It's very important that the work comp class codes on your policy reflect your business operations and often the work processes that you perform in your business. Mistakes and errors found in the classification of a business operation can lead to thousands of dollars in overpaid insurance premiums. In this section we will look at some of the more common mistakes made and how they effect the cost of workers compensation insurance.
It's The Wrong Workers Comp Class Code!
This is an easy one...and also one of the hardest to detect an error. In some cases there are over 700 different class codes to choose from. Some are pretty easy to see the difference like between a roofing contractor and a drug store employee. Some are very difficult to tell the difference like between a precision machine shop and a standard machine shop. What you think is correct could just as well be wrong. Just saying the code is wrong won't hold water, the classificatiion process is complicated and so very important. So while using a wrong work comp class code is an easy target a truely wrong code can be very hard to detect and correct.
Classification code errors can be found within a variety of differing categories. Let's look at a few:
Obvious Wrong Code Applied -
As mentioned above, the seemingly most obvious classification code error is when a blantant error exists in the classification. Like the drug store and roofing contractor. These types of code errors are most generally of a clerical type error. Where somewhere in transposing the correct code into the policy or audit, an incorrect code number was used. For example the code should have been 5551 roofing and 5221 concrete which carries a much lower rate per 100 than the roofing code was incorrectly inserted. These tpes of errors are pretty easy to correct. But if they are not identified and corrected, the resulting unexpected additional premium the employer will face may be devastating. That's right, just because an error or mistake is made in the application of the code doesn't mean it won't be corrected
in the future!
Misintrepreted Classification Code Applied -
Incorrect intrepretation of the scope of a classification code and use of a wrong class code occur with a regular frequency. We've written a great deal about the difficulty in identifying a correct classification for any given business owners operations and how mistakes made in the application of a workers compensation class code can easily lead to incorrect premiums paid by the emloyer. We would venture to say that misintrepretation of code descriptions are a very common error. Literal reading of classification code descriptions will lead to correct intrepretations. Meriam Webster defines "literal" as with exact equivalence: with the meaning of each individual word given exactly. We've seen it often when the reader of a code description will impart their own intrepretation into the reading of the description thus skewing the actual description. Often times the skew will be in favor of their individual needs or desires as to the outcome of the intrepretation. Code descriptions are to be taken literally. Just keep that in mind if you're ever given the opportunity to read a code description.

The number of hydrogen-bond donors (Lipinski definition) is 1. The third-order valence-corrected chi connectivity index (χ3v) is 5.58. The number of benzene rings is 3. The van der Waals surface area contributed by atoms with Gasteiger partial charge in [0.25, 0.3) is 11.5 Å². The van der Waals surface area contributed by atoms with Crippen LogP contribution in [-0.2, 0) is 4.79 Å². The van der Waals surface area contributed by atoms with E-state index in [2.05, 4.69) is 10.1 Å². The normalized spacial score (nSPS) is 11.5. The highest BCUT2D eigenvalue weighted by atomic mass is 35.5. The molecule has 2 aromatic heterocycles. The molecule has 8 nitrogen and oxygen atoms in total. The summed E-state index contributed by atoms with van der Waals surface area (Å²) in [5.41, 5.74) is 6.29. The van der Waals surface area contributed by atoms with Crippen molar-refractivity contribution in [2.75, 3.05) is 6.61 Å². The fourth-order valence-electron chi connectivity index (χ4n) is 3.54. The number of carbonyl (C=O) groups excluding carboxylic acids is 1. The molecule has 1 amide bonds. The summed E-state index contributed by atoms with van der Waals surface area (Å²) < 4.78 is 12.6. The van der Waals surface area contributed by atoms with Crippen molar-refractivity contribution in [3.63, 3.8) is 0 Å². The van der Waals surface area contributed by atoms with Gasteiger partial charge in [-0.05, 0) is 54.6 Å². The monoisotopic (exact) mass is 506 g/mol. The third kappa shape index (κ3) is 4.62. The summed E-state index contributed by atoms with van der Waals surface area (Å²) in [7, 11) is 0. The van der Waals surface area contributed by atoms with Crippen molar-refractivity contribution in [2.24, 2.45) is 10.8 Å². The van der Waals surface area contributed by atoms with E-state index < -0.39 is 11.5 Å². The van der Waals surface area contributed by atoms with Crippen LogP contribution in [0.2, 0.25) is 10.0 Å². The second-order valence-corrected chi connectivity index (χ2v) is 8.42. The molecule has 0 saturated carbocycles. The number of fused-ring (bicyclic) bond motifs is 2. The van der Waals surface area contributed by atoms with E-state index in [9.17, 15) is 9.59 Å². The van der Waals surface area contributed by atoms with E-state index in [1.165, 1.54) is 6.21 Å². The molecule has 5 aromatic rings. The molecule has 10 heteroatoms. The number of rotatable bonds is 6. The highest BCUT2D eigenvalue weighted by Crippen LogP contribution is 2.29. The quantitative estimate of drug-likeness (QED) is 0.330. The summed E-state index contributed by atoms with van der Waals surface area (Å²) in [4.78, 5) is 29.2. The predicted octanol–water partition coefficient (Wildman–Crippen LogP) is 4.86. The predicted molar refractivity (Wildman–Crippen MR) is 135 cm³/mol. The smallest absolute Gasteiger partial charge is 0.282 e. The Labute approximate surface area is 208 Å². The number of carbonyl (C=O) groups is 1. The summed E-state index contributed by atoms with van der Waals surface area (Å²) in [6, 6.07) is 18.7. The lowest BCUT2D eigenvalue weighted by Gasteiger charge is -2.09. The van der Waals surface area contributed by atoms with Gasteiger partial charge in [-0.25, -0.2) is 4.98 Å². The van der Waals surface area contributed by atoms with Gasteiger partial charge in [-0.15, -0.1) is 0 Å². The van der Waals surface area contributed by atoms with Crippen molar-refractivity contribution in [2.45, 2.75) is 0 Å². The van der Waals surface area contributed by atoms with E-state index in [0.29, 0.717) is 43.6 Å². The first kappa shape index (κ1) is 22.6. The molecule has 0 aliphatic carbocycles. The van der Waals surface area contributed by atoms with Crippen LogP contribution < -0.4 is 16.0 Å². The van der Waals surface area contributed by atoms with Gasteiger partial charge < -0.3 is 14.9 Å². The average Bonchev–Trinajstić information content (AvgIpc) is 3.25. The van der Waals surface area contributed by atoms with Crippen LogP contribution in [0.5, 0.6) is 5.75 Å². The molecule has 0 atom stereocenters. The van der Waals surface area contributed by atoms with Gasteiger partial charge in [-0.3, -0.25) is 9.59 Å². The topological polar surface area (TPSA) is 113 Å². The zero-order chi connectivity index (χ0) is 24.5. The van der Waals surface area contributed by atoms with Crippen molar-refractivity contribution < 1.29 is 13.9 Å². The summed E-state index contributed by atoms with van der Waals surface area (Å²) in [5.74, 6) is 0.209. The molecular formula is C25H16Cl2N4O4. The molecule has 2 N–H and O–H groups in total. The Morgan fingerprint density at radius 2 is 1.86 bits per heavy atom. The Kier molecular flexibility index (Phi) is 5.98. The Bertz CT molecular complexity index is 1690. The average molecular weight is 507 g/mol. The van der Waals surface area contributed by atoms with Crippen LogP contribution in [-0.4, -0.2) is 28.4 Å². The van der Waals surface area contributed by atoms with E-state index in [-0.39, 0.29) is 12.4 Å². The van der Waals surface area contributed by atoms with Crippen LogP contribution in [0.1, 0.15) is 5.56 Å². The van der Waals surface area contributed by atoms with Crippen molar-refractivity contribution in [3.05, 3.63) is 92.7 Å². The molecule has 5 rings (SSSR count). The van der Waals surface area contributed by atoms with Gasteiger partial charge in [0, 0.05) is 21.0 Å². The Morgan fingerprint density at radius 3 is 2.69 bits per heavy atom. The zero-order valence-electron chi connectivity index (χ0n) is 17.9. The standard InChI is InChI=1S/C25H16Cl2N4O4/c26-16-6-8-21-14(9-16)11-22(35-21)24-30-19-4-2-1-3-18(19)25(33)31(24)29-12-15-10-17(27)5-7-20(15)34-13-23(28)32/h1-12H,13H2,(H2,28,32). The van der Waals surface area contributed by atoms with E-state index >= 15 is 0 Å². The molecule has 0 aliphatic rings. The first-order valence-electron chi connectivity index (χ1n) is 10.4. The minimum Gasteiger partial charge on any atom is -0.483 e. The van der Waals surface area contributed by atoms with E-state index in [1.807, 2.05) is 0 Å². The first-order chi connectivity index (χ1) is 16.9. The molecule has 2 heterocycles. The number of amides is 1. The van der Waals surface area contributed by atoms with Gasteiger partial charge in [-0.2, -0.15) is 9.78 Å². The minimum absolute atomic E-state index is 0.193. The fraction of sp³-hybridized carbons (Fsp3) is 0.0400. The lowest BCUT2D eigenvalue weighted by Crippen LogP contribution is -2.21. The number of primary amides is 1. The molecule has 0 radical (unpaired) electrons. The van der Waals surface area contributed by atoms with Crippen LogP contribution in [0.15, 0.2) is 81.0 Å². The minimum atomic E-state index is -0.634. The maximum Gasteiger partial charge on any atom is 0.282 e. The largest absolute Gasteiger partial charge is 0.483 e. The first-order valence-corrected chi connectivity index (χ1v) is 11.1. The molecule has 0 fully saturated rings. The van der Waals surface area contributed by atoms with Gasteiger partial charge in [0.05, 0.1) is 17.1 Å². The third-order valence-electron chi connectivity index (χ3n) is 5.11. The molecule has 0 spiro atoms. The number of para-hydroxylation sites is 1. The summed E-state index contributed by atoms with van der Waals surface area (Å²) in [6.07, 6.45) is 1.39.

Failure to Follow the Phraseology of the Classification Code -
Each classification code will include descriptive wording, other wise known as the phraseology, that indicates how the code is to be applied. The phraseology of a class code will provide its user with answers as to how other class codes that may typically be found within the business are to be applied. For example lets take a Missouri risk - AUTOMOBILE SERVICE STATION & DRIVERS - in this example the class code description or phraseology included drivers. Drivers is one of the standard exception classes which may under normal circumstances be separated from the governing classification in this case, Automobile Service Station. However since the governing class code specifically includes DRIVERS, the normal separation is not allowed. Certain classifications will also include the Clerical operations within their governing code description. This often causes trouble since Clerical will often carry a much lower rate that other governing classifications. Be sure to read the next section about clerical code issues.